Putting the brakes on drunk driving
There’s been a major drive the past 23 years to stop impaired drivers. It began with the Governor’s Task Force to Reduce Drunk Driving Advisory Board that was formed in 1984 while Robert D. Orr was in office.
Those efforts were accelerated in 2000, when, under Gov. Frank L. O’Bannon, the state passed the law that lowered the blood-alcohol content at which a person is presumed intoxicated from .10 percent to .08 percent. The law went into effect July 1, 2001.
The Indiana Criminal Justice Institute continues to provide funding to law enforcement agencies so extra enforcement, known as Operation Pull Over, can be conducted during the times of year that persons are more likely to be drinking and driving.
Media blitzes have included the phrases ‘Friends don’t let friends drive drunk,’ ‘Buzz driving is drunk driving,’ and ‘Over the limit. Under arrest.’
The Hoosier state has consistently been in the top 10 of the 50 states with the lowest number of alcohol-related fatal crashes, thanks to these efforts, as well as others I haven’t mentioned.
But some people still don’t get it.
They drive somewhere ‘ a ball game, a restaurant, a friend’s house, even their employer’s home ‘ imbibe in some alcoholic beverages, then get back behind the wheel to drive home or somewhere else.
There is nothing wrong with drinking, but by now adults should have gotten the message that it’s not OK to drink and drive. Not only are they putting themselves in danger, but they are endangering everyone else. And too often it’s the innocent victims who lose. Tragically, too many families have laid to rest loved ones who have been killed by someone who had no business being behind the wheel.
Unfortunately, some adults haven’t gotten the message. And, what’s more surprising is who some of these clueless people are.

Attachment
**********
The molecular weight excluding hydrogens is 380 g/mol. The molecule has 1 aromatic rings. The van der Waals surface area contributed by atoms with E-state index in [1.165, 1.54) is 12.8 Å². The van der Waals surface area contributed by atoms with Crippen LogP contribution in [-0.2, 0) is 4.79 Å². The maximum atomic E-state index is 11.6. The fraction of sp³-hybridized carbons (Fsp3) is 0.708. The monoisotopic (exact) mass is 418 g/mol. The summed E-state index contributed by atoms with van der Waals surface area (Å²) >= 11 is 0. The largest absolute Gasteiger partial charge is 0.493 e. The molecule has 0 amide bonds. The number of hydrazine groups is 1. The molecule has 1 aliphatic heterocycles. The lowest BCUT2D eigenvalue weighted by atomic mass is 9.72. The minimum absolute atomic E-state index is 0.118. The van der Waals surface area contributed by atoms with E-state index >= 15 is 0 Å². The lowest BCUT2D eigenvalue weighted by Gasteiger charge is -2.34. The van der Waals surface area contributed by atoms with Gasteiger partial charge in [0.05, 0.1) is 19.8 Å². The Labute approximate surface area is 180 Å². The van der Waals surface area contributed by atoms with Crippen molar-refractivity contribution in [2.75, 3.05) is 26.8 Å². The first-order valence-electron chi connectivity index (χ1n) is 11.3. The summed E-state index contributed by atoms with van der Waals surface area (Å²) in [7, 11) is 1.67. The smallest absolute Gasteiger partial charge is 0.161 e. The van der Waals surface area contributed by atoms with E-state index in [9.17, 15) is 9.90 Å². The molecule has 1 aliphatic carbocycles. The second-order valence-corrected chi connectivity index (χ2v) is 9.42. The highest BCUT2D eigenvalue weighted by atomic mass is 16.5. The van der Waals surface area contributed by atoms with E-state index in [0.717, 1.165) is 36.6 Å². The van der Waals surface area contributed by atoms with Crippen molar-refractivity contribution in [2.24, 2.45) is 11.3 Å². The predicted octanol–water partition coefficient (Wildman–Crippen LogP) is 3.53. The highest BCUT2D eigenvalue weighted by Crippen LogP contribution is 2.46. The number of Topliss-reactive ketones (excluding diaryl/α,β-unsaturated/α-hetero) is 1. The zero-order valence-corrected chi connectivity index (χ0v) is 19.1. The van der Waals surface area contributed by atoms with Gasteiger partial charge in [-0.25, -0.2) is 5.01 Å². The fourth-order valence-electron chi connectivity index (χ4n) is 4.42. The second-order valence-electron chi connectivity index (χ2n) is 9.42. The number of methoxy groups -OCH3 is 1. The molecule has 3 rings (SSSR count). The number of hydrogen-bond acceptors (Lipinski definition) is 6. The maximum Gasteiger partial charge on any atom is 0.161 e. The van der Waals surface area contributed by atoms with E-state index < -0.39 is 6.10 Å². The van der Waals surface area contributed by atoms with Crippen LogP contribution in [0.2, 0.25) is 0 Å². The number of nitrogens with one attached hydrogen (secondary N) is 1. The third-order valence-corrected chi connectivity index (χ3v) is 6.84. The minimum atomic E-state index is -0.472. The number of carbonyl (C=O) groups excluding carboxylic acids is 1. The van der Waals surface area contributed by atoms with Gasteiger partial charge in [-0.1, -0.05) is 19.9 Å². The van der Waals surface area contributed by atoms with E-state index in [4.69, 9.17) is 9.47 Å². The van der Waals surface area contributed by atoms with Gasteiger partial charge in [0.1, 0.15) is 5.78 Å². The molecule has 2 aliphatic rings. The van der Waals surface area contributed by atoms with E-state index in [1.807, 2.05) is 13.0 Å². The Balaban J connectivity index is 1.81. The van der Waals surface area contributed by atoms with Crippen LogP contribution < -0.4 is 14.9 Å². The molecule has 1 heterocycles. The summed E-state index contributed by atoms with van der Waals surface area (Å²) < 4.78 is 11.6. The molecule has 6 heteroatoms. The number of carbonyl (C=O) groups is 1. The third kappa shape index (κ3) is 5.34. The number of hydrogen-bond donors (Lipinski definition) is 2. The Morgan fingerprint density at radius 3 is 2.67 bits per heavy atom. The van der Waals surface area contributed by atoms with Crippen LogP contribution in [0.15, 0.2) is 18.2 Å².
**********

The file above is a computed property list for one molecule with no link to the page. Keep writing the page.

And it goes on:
Take, for example, Scott Syverson, the Fishers High School principal.
The case against Syverson might not have gotten the attention it has if he had been arrested and taken to jail like most intoxicated drivers. Instead, the police officer who stopped Syverson drove him the rest of the way to his home, which was less than a mile away from the traffic stop.
The officer, who now has had his discretion, as well as the entire police department’s, called into question, might not have made the decision that most people expected of him, but he did make the ultimate decision: to remove an impaired driver from the road. Isn’t that the goal behind the zero tolerance stance?
Syverson is not the first person to get a free pass from jail. And while he didn’t have to endure any time in the slammer, Syverson’s career, at least at Hamilton Southeastern Schools, is most likely over. The school board has agreed with the school superintendent’s recommendation to suspend the principal until a meeting next month when it will decide whether to terminate his contract.
Everything that has stemmed from this unfortunate case can be used as a learning experience, not just for the community of Fishers, but for all communities. Syverson, hopefully, has learned that driving under the influence will not ‘ and should not ‘ be tolerated. The Fishers Police Dept. is reviewing its policy that allows officers to make discretionary decisions regarding arrests.
But one aspect that appears to be missing is the acceptance of any responsibility by the person who allowed Syverson, whose BAC was more than twice the legal limit, to leave her property, get behind the wheel of a vehicle and drive.
This person, the superintendent of the school system where Syverson works, reportedly has said that the past few weeks of media coverage since the Dec. 22 traffic stop after Syverson left her home has led to emotions from ‘sorrow to outrage’ and has threatened to disrupt the educational process for the students there.
Usually, I am a big promoter of people taking responsibility for their own actions. In this case, that would mean that Syverson should have known when to stop drinking so he could drive home or that he should have been responsible enough to know that he had no business getting behind the wheel and taking the chance of maiming or killing innocent people just because he chose to have few drinks. But, in this incident, I believe Supt. Concetta Raimondi owes the school corporation, as well as the community, some kind of apology. As host of a party where alcohol is served, she has an obligation too to not let this kind of thing happen.
The whole ordeal should be a lesson to us all. If you’re going to have a gathering where you serve alcohol, help your guests drink responsibly, or at least make sure they don’t get behind the wheel when it’s time to leave.
Be responsible. If you drink, don’t drive.